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Early Signs of Stevens-Johnson Syndrome

author image Jen Palombi
Jen Palombi is an optometrist and writer based in Ohio. She has been writing and teaching in the field of health science for more than 15 years, with work featured in numerous consumer and professional publications. Palombi frequently serves as a speaker and industry consultant on health topics nationwide. She is a fellow of the American Academy of Optometry.
Early Signs of Stevens-Johnson Syndrome
Stevens-Johnson Syndrome is a rare and serious skin disorder.

Stevens-Johnson Syndrome is a rare but serious condition in which the skin and mucus membranes -- the moist surfaces in the mouth, nose and eyes -- react severely to a medication or infection. While the later stages of the condition are characterized by painful rash, blisters and shedding of skin, the early signs are often more subtle.

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Fever and Malaise

Fever may be a sign of Stevens-Johnson Syndrome.
Fever may be a sign of Stevens-Johnson Syndrome.

According to a 2011 paper in the "Expert Review of Clinical Immunology," the earliest signs of Stevens-Johnson Syndrome, or SJS, are often fever and malaise, a vague feeling of body discomfort, such as achy joints and generalized soreness. These symptoms are similar to those of the flu and are often overlooked as being the start of the more serious SJS response. In cases involving a reaction to medication, which accounts for 75 percent of SJS cases, these flu-like symptoms usually arise within 4 to 28 days of starting the drug.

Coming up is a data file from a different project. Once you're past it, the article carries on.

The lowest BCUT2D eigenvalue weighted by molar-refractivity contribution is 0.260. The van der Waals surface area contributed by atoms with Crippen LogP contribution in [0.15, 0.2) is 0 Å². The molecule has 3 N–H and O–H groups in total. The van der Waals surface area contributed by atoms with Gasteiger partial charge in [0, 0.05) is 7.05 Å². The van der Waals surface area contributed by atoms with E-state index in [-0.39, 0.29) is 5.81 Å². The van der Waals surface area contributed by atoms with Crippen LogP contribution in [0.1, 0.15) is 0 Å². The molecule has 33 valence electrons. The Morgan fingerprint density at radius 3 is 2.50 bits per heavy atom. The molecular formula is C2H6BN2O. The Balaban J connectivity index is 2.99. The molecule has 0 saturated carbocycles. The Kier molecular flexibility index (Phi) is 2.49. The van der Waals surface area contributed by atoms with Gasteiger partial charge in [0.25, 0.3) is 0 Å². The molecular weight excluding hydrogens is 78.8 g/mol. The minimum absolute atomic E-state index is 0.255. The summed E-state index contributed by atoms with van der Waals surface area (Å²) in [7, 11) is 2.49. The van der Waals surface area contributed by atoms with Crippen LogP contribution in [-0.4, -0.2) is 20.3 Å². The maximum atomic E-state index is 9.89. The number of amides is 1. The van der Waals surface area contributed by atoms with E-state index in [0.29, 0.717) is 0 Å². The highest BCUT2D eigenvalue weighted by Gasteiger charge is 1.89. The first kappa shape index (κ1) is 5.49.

Cough and Sore Throat

Cough is often reported by SJS sufferers.
Cough is often reported by SJS sufferers.

The delicate membranes in the respiratory system can be involved in SJS and therefore an early onset cough and sore throat are reported by many SJS sufferers. The cough is typically a dry, nonproductive cough arising from increasingly irritated membranes in the airway and lungs.

Burning Eyes

Burning eyes may occur with SJS.
Burning eyes may occur with SJS.

As the moist membranes of the eyes begin to be affected, patients will notice that the eyes begin to burn; become dry, irritated and red; and may sometimes have a mucus discharge. Later in the disease, the inside of the lids may develop scars and attachments to the eye.


A rash will develop and spread.
A rash will develop and spread.

After the onset of the earliest SJS symptoms, a red or purple skin rash develops and will slowly spread and worsen over the course of hours to days. Rarely does the skin develop blisters in the early stages of SJS skin rash. The rash may also arise in the form of sores around the mouth. Later, the skin may develop blisters and will begin to detach and slough off.

When to Seek Help

If you suspect SJS contact a physician.
If you suspect SJS contact a physician.

Contact a physician immediately if you notice a pattern of symptoms similar to SJS, particularly after beginning a new medication with a known association with Stevens-Johnson Syndrome. The "Expert Review of Clinical Immunology" notes that drugs with the highest known risk for SJS are allopurinol; carbamazapine (Tegretol); trimethoprim/sulfamethoxazole (Bactrim, Septra); lamotrigine (Lamictal); nevirapine (Viramune); phenobarbital (Donnatal); and phenytoin (Dilantin). Men and women are equally likely to develop SJS, and it can affect people of all ages and races.

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